Once you win a troll then attacks and you’re charged with killing it. If you all die then the village leader steps in, kills it immediately, and the priest cures you. It’s hard enough to die in 5e, but this takes the cake.

Did I mention the prose style in the read-aloud? When arriving at the coast there’s a long section of read-aloud that ends with: “It is a stark and bleak, but achingly beautiful, landscape. Ghostly mist swirls around you, enveloping you in its whispers — a promise that you may discover both danger and wonder here.” How’s that for purple? I can’t stand this sort of commentary. Writing is supposed to make you feel something, not TELL you how to feel. I understand it’s a bit unfair to hold an adventure writer to the standards of The Paris Review, but maybe just get a little close?

I don’t know what to say here. I know people have different styles of games. I just find it impossible to believe that any decent number of people want to sit through long read aloud. Or with that sort of prose in it. And a Test Your Might arena? There are THOUSANDS of those adventures. I can’t see why they are popular at all. Because they are easy to understand and run and require little creative effort on the DMs part? I mean, D&D has those 4e-style boardgames, right? And, with no risk at all, to the party … this is where I come closest to being wrong. I understand I want a more Game game. And that other people want more Story activities. 

But, then, why are you using D&D for that? I mean, Thou Art But A Warrior. 

This is $3 at DriveThru. The preview is seven pages. Enough to tell what you’re getting. Or not getting, as the case may be.

I don’t know. There is just so little understanding on how to write an adventure. What good formatting looks like. Your read aloud. Structure. Evocative writing. What’s important to pay attention to, or not. And I don’t even mean the style of game. I can acknowledge that people have different play styles. But so much of the rest of it …

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35 Responses to The Ring of the Battle Maiden

  1. AB Andy says:

    Judging by the reviews on Drivethru, the general popularity of Critical Role, and talks I stumble on the dnd, 5e etc subreddits:
    The amount of people who want an epic story in which
    1. their character will never die(and they know it)
    2. the DM talks for 5 minutes explaining how a merchant looks like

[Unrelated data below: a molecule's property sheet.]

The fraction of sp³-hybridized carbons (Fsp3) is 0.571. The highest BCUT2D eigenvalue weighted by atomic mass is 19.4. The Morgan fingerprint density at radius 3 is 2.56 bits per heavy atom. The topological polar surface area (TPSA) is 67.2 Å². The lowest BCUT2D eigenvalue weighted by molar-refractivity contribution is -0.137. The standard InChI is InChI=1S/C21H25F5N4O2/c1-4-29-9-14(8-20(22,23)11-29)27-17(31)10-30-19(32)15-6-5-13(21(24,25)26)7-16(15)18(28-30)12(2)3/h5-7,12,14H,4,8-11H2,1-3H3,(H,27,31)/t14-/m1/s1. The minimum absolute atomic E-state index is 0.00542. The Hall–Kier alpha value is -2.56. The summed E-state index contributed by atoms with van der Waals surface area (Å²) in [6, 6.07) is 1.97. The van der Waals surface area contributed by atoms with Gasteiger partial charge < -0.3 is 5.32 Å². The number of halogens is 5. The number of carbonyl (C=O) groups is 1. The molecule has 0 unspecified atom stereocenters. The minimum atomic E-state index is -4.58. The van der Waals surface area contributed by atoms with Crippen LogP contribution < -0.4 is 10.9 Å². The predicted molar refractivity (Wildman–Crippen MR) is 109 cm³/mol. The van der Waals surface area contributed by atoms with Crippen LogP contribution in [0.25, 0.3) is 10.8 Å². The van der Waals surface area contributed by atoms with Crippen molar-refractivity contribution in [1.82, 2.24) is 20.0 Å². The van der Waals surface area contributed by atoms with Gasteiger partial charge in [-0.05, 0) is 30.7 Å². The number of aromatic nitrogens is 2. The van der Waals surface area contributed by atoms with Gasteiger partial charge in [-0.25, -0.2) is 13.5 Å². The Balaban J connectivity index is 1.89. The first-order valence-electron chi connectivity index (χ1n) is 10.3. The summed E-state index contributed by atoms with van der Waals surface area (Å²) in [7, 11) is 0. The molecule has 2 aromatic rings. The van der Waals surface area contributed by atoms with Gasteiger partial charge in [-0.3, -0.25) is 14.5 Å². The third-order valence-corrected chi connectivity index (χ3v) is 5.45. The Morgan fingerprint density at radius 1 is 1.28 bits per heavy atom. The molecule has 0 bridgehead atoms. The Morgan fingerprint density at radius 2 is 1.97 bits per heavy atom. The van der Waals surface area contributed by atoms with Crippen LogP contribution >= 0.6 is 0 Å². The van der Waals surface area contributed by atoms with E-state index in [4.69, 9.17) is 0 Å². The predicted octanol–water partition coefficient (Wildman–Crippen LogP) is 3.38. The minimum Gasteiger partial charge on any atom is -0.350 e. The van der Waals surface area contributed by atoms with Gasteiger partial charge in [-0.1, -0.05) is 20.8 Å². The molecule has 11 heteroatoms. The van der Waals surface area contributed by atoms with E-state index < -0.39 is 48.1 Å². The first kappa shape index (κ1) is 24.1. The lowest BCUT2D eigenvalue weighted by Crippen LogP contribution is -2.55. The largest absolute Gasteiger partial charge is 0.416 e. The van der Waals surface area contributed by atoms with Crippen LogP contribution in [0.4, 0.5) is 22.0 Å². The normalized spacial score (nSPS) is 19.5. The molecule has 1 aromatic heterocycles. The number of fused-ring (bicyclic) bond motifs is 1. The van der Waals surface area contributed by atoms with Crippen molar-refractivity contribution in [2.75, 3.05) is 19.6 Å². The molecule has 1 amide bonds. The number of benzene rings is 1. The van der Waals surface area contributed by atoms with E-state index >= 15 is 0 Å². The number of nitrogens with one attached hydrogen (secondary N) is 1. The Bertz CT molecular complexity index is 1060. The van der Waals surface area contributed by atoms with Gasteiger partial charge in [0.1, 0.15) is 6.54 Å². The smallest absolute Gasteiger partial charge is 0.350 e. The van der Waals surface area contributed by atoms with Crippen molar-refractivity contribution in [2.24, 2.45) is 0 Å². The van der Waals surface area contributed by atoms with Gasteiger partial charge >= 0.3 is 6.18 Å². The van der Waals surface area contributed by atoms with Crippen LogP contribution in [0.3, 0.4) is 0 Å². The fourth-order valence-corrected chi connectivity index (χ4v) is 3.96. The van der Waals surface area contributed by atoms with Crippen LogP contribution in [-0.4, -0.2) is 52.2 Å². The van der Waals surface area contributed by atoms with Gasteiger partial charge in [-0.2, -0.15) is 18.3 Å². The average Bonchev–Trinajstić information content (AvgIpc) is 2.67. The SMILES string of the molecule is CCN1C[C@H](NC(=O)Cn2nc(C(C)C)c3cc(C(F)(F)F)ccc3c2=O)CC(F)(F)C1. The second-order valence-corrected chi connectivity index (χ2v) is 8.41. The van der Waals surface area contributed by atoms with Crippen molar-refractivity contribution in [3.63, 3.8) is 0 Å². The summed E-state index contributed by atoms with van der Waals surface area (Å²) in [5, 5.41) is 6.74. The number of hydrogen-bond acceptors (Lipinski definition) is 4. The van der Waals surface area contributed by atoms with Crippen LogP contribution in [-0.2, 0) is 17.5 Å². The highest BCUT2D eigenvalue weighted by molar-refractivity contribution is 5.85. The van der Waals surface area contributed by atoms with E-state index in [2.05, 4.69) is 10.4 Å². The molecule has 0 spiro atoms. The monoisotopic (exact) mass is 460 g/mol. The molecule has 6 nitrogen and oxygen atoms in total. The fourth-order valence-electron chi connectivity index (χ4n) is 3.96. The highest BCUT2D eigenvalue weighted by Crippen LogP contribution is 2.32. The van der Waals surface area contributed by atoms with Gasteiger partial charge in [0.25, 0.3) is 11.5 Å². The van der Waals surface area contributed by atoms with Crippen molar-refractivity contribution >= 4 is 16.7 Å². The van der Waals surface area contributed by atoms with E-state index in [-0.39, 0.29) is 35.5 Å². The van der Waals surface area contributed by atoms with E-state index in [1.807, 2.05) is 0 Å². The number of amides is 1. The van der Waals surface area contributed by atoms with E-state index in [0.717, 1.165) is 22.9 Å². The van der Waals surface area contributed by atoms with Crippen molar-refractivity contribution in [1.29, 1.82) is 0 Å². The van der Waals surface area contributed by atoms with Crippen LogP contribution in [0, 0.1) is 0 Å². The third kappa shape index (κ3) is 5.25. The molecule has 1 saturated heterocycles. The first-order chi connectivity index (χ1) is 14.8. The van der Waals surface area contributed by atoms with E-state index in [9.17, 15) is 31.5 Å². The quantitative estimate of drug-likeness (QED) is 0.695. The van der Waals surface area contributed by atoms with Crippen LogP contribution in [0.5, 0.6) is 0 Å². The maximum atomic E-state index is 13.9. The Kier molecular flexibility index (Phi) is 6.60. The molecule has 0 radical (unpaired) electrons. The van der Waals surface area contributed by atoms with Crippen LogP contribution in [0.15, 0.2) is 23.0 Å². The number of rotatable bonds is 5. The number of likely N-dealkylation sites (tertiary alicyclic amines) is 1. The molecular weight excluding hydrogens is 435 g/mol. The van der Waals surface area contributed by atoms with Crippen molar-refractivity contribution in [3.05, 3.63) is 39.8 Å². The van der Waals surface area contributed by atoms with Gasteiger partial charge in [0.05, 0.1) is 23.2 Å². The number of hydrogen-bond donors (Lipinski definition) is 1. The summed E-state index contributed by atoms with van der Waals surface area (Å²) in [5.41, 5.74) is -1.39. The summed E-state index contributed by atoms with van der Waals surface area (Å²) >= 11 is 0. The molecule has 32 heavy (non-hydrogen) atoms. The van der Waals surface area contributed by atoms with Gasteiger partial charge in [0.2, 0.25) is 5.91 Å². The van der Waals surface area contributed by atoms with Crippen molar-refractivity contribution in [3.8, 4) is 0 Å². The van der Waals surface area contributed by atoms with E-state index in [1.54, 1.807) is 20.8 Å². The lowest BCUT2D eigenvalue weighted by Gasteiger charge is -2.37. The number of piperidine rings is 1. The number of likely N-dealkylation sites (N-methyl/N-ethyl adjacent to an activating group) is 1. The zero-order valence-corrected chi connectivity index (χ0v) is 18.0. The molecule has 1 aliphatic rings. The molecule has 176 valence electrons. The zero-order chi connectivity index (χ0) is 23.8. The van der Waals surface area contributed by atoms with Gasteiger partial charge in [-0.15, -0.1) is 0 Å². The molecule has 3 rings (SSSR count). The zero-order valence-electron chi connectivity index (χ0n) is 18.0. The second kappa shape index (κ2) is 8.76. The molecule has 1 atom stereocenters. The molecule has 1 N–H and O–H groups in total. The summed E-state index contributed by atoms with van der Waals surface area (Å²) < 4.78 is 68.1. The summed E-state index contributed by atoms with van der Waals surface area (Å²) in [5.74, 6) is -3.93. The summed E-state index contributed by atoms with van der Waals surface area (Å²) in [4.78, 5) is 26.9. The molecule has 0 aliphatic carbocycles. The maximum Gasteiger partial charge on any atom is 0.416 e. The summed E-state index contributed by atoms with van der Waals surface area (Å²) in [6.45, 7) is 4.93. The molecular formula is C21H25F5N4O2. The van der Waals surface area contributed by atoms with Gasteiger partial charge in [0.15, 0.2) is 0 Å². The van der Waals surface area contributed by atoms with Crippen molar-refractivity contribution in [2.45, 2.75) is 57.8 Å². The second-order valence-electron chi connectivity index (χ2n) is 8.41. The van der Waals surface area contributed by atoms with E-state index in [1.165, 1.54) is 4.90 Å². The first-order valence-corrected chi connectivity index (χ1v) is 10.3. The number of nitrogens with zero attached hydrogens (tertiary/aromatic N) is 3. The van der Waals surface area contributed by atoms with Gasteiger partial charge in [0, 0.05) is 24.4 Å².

3. The world scales to their level (and therefore it is also considered bad practice to have PCs of different levels)

    makes at least some 80% of players.

    But it’s to be expected. Critical role is what… 10 years old? Many have started playing because of it and try to imitate it, not understanding that 99% of tables will fall asleep during a Mercer read aloud.

    • Anonymous says:

      80% is a high estimate. To assume 80% of 5e groups play the game in the same way, and that all their players have homogenous preferences, and that the same 80% are the only ones posting on DTRPG and Reddit… the estimate is merely a generalization based on anecdote rather than verifiable statistical reality.

      Generalizations are bad, in the same way I could make a flip generalization that “90% of non-5e players are basement-dwelling incel neckbeards and balding old geezers, based on the blogs I’ve read and the YouTube videos I’ve seen”. We both know it’s not the case, but damned if I didn’t type it out online anyway, and damned if some reader doesn’t come away agreeing with it.

      Gut feelings are not credible statistical sources, and generalizations only serve to distort objective discussion.

      • Anonymous says:

        – Gut feelings and prejudice are often reliable indicators of objective truths. The only problem is the loss of context and nuance.
        – Generalizations are inevitable and are useful guidelines for a discussion. It is impossible to discuss any topic without some degree of generalization.
        – In the current era, there is a massive replicability crisis in science, mostly concentrated in the humanities, caused by a tidal wave of dishonest junk science from 2nd and 3rd world countries, untenable publish-or-perish standards from magazines and massive overreach from biased ethics comissions, political interests, special interest groups and corporations otherwise.